The SRVFPD published its first community newsletter, serving 38,000 households in the area. The newsletter provides timely information on seasonal fire prevention issues.
As a result of a rating review, the Insurance Services Office (ISO) granted the SRVFPD an upgrade from Class 3 to Class 2 in the urban/suburban area. This improved rating tremendously impacts the community the District serves. Commercial buildings can now save from 2.5% to 4.5% on their base fire insurance rates. Nationally, only 5% or fewer agencies hold this prestigious achievement. The District is a Class 5 in the rural areas and a Class 8 in the very remote rural areas.
The Board of Directors designated the Fire Chief as the first Treasurer for the District.
The SRVFPD gained "fiscal management" independence from Contra Costa County for financial reporting services. With the hiring of the District's first Chief Finance Officer in March of 1999, an "in-house" payroll, accounting and cash management system commences, terminating its contractual agreement with Contra Costa County.
The SRVFPD entered into a seven-year contract with Local 3546, a Memorandum of Understanding covering July 1, 2000 through June 30, 2007.
A Chaplaincy program, operating in a non-denominational setting, was instituted with its primary purpose to assist District personnel and their families for life needs. During the year, the program has begun "outreach" assistance into the community.
The District formed an official Honor Guard with the mission to provide honor and respect to firefighters who have fallen in the line of duty serving their community and country and to instill respect for national, state and local flags.
Reclassified two Fire Prevention Inspector positions to Deputy Fire Marshal, reorganizing the internal structure of the Division to better service the customer.
The SRVFPD broke ground for Station 30, located in Dougherty Valley. This turnkey facility, built and equipped by local developers, opened on June 1, 2002.
The District began staffing every first run unit with one Paramedic for every emergency call.
The District prepares its first Comprehensive Annual Financial Report (CAFR) for evaluation and award consideration by the Government Finance Officers Association and the California Society of Municipal Finance Officers Association.
The District holds its first annual Employee Recognition Dinner and Awards Ceremony to acknowledge all the efforts put forth by each and every employee.
The Board of Directors adopts a new "mission" statement as a result of the strategic planning process.Refinanced Certificates of Participation issued 1993 in an aggregated principal amount of $8,910,000.
The District's Rescue Division was awarded the Certification as an Office of Emergency Services (OES) "Medium Rescue Unit." This certification is an important acknowledgement of the District's ongoing effort to provide emergency services during major disaster incidents.
The District instituted the Citizen's Emergency Response Team (CERT) in coordination with the Town of Danville, City of San Ramon, San Ramon Valley Unified School District and Contra Costa County Office of Emergency Services.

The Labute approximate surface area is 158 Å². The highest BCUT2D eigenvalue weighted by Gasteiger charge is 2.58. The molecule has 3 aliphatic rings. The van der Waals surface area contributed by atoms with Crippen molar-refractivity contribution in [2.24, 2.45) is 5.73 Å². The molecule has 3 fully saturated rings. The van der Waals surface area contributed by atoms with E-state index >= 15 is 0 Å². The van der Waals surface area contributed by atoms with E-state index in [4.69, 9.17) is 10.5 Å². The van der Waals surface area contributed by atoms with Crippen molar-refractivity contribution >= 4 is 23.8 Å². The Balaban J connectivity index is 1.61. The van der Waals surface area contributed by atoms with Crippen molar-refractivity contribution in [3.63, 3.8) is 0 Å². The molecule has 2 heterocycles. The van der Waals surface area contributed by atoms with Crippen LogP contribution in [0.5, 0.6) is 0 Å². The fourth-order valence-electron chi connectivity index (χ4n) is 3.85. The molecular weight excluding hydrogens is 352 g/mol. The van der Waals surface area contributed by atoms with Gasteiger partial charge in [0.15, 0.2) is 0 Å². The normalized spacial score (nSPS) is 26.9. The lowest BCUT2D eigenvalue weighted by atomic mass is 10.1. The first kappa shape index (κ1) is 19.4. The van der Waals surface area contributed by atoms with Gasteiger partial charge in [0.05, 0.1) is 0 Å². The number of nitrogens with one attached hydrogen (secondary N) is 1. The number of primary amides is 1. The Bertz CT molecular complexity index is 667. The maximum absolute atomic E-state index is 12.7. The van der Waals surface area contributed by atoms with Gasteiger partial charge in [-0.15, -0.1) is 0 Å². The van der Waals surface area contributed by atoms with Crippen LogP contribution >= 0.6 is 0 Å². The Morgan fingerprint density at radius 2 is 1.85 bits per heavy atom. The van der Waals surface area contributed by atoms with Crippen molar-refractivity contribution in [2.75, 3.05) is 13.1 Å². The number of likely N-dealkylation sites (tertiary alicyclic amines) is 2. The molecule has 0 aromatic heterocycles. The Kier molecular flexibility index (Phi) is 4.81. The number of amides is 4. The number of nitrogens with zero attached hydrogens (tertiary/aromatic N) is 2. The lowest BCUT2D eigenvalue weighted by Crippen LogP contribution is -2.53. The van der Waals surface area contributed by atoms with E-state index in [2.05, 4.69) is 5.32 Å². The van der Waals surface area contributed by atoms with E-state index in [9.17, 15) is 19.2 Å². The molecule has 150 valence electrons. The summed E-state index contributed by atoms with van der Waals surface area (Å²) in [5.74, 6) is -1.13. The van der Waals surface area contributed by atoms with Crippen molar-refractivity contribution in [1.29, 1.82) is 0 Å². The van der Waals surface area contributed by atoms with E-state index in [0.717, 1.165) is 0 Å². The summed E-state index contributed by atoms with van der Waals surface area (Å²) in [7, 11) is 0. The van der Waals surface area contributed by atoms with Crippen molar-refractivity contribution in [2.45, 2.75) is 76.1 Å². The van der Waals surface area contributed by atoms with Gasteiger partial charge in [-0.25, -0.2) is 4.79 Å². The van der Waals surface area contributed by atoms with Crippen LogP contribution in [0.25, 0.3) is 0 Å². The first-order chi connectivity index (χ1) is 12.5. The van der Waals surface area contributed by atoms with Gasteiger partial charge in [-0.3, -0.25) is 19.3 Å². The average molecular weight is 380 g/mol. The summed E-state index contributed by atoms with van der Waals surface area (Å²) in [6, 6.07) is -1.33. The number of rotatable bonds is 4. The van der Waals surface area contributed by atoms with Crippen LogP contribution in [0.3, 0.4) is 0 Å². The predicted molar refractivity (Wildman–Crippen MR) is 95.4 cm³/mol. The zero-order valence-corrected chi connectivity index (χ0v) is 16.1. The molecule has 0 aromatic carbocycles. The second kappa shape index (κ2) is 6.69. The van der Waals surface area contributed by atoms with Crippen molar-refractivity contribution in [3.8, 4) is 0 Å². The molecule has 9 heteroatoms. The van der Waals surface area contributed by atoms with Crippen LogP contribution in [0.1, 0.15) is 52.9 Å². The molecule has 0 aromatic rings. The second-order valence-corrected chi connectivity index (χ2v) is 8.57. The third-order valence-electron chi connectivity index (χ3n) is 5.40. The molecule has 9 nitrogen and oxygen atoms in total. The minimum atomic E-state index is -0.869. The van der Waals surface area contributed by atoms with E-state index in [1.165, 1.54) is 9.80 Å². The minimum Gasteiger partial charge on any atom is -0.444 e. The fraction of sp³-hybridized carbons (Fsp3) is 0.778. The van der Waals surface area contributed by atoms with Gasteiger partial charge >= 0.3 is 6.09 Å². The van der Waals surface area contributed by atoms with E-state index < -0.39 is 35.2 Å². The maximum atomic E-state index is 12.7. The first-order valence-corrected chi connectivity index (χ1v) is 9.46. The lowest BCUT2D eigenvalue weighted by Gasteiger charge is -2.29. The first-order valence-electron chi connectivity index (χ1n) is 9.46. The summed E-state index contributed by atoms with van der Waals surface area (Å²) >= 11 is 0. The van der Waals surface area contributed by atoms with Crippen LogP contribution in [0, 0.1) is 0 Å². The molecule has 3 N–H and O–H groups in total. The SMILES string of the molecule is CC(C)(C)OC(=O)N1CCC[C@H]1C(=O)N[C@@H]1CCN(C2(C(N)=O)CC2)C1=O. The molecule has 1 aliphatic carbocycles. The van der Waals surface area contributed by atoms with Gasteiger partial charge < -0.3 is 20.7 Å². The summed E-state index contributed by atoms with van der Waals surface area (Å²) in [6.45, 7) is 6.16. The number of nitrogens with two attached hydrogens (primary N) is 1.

The District placed into service a Type 1 Communication Support Unit, the first totally self-contained mobile communications post in Contra Costa County.
The SRVFPD, along with the American Heart Association, Contra Costa County Emergency Medical Service Agency and the San Ramon Regional Medical Center, started the Public Access Defibrillation (PAD) Program. The program places Automatic External Defibrillators (AEDs) in schools, public buildings and businesses.
Issued $9,485,000 Certificates of Participation for the acquisition and construction of certain land, equipment and capital improvements within the District. The primary projects included the relocation and construction of Station 36, two new stations in Alamo (east and west) that will replace the current Station 32 and the construction of an apparatus storage building at Station 31.
The District hired its first full-time Technology Manager, and conducted a complete reassessment of the District's Intergraph Computer-aided Dispatch System. This reconfiguration of the matrix, deployment plan and dispatch workflow was the most significant enhancement to the District's Computer-aided Dispatch System since its installation in 1993. Going live with the new model was the culmination of months of planning, training and implementation, streamlining and improving the reliability of many dispatch operations.
The District staffed an additional two person ambulance to its' emergency response fleet. This ambulance and two person crew are stationed at Station 31.
The Fire Prevention Division prepared and adopted an ordinance for implementation of the new 2007 California Fire Code. This involved many months of review as the new code differed greatly in many ways from the prior code. The resulting draft document was subjected to public hearings and meetings of directly impacted home builders and other stakeholders. After several meetings and in consideration of other laws impacting application of certain provisions the document was presented for adoption by the Fire District Board of Directors in October 2007. The most significant element contained in the ordinance, for this Fire District, was the lowering from 5,000 sq. ft. to 3,600 sq. ft. the threshold for installation of residential sprinkler systems. This requirement became effective July 1, 2008.
Three new Tractor-Drawn Ladder trucks (Tiller-trucks) are placed in service.
The District began construction of the new fire Station 36, an apparatus storage building at Station 31, and design of the new Fire Station 32.